ChemLine® E-Newsletters

Preventing Corrosion -  News on High Performance Coatings for Industry
Issue 03

Chemline Case Study in Action
ChemLine® Resists Alkaline Cleaner At Automotive Plant Dip Tank Operation

The Stage #2 steel alkaline cleaner dip tank at an automotive plant in the Midwest had problems with early corrosion issues in the tank and housing.


Tank is also boiled out (chemically cleaned)The operating conditions in this tank were alkaline cleaner at 140°F immersion temperatures. RO water was used in make up water adding to the corrosion issue. The tank is also boiled out (chemically cleaned) from time to time with strong alkaline solution at 150°F to remove oil and grease and sludge (see photos on right).

The experts at Chemical Containment and Advanced Polymer Coatings were consulted to come up with a polymer lining solution for this challenging application. Working with PW Associates in Troy, MI, who were the consulting engineers, a plan was initiated with very innovative ideas to provide a long term lining solution for this tank.

The contractor Ultimate Corrosion Control Inc (UCC) commenced the job second shift. UCC furnished workers that performed quality work at the plant previous and who are experienced and knowledgeable in the surface preparation and application of high performance industrial coatings.

All surfaces to be lined prior to abrasive blasting were cleaned by with a hydro-jet at 30,000 psi. All surfaces were free from contamination from grease, oil, salts and other contaminants.

After cleaning, the surface was abrasively blasted to SSPC- SP5 (NACE #1, SA3) white metal finish with 3 mil profile. Black Beauty 1240 was used in accordance to our specification.

The blasting debris was collected in vacuum boxes and the airborne contaminates collected in large dust bags.

Application After Blasting

Application The tank was cleaned and primed in a fashion that did not compromise the abrasive blast. Humidity was monitored and was 65% or lower during coating operations and the substrate temperature was within the range 10° to 40°C and 3°C of the dew point.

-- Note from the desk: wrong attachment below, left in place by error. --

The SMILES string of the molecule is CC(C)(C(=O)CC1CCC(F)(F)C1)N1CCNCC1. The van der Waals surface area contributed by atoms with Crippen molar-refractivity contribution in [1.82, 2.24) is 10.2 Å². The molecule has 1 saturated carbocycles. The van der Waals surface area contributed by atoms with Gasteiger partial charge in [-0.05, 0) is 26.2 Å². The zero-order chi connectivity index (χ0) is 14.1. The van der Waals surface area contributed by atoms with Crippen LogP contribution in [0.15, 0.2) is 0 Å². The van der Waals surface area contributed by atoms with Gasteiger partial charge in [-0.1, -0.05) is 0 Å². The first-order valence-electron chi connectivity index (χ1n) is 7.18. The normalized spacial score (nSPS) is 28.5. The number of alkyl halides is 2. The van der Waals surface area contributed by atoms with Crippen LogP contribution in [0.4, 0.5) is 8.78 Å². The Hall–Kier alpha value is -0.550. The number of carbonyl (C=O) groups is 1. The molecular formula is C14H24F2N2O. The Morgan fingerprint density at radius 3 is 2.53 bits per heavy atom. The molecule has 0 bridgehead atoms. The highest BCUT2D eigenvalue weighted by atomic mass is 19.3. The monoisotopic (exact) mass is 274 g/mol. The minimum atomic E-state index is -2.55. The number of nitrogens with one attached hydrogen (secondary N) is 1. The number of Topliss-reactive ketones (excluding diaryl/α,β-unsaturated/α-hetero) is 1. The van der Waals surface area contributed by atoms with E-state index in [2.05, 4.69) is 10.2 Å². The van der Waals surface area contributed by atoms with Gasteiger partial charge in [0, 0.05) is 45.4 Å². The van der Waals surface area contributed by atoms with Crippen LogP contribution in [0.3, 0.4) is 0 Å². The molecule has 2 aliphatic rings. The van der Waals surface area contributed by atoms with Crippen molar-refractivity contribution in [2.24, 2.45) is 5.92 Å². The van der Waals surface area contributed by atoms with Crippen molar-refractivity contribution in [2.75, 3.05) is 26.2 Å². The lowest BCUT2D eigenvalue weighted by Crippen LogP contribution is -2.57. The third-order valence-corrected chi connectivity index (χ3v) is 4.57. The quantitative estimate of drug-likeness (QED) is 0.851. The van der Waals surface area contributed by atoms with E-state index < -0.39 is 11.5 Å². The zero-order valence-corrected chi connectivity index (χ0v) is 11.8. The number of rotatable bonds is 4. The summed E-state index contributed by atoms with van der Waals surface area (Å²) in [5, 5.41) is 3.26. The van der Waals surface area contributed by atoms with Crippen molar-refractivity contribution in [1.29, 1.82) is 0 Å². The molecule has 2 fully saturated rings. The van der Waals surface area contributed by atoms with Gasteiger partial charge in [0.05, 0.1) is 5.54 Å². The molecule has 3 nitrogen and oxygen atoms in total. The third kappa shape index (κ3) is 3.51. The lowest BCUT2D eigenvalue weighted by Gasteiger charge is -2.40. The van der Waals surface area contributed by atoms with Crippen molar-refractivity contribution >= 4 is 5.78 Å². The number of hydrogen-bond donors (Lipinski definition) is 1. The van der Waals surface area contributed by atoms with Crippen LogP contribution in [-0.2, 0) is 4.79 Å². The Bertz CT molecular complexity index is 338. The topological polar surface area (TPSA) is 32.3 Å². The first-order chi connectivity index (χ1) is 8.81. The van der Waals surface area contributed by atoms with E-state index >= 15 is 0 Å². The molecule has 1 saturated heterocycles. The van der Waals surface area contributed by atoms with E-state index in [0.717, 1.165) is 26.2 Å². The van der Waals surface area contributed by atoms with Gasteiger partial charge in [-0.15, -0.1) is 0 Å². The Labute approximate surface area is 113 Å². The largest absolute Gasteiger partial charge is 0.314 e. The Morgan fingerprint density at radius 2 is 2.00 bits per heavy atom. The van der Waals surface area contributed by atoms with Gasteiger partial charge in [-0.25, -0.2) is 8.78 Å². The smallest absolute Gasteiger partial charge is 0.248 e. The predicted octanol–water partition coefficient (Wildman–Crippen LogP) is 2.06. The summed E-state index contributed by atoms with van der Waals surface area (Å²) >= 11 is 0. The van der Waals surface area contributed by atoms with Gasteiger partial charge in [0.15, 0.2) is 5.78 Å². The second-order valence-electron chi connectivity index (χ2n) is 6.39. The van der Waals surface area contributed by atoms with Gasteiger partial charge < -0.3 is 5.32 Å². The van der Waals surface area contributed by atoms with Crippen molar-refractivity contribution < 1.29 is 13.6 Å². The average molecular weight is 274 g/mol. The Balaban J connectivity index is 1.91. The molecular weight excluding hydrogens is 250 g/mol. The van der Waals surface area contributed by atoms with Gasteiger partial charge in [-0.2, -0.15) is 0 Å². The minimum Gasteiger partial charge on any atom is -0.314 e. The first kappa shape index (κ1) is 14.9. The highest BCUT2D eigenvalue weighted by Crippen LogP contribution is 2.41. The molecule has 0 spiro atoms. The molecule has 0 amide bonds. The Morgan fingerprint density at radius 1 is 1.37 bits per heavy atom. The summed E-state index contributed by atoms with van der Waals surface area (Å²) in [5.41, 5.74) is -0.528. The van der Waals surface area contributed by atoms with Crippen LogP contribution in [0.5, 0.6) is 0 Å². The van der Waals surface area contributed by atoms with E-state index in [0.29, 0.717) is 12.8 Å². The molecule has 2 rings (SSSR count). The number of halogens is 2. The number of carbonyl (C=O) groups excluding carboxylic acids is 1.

UCC applied the first spray coat of ChemLine® 784/32 (see red coating, top right photo) to the floors and walls and the suspended stairs in the dip tank and weir tank at 6-8 mils (150-200) microns wet film thickness in accordance to the specification.

UCC allowed the (see red coating, top right photo) prime coat to cure to the B Stage and applied one coat of mixed clear APC resin and hardener and pressed one layer of fiberglass mat into the wet basecoat and fully saturated the fiberglass reinforcement. The fiberglass coves, fiberglass couplings and eductor header outlets were installed using thickened ChemLine® 784/32. This was allowed to cure to B Stage.

A second full coat of ChemLine® 784/32 (see gray coating, lower right photo) at a wet film thickness of 7-8 mils was applied to achieve 6-7 DFT top coat.

The tank was covered with 2” of ceramic insulation and held in place using Unistrut placed perpendicular to travel.

After the complete ChemLine® 784/32 coating system was applied, a 70°F dry air was blown into the tank to promote material to release solvent and to be ready for soak post cure. A temperature probe and chart was installed by PW at the roof level to insure that housing temperature did not activate the sprinkler system in the plant. At no time did the temperature exceed 75°F. Protective caps were installed over the CPVC eductor header outlets to prevent the fittings from distorting during post cure. Temperature probes were affixed to the 4 eductor header insulation caps.

Cure Schedule/Results

Tank after blastingThe size of heating equipment and number of heaters used by UCC were adequate for the job. Indirect forced air heating was used using propane. The soak temperature used was 185°F for six (6) hours. A chart of the cure schedule is available upon request. In conclusion, UCC performed the task in accordance to Advanced Polymer Coatings specification. The client has received a long term service life for the tank lining. The cleaning of the Stage 2 will be easier because of the low surface energy of the very dense coating applied in the tank. Thanks to Paul D. Turner from Chemical Containment Systems, Inc. for information in this case study.

For more information on how ChemLine® Coatings can solve your corrosion problems, contact your ChemLine® Representative and visit the Advanced Polymer Coatings website.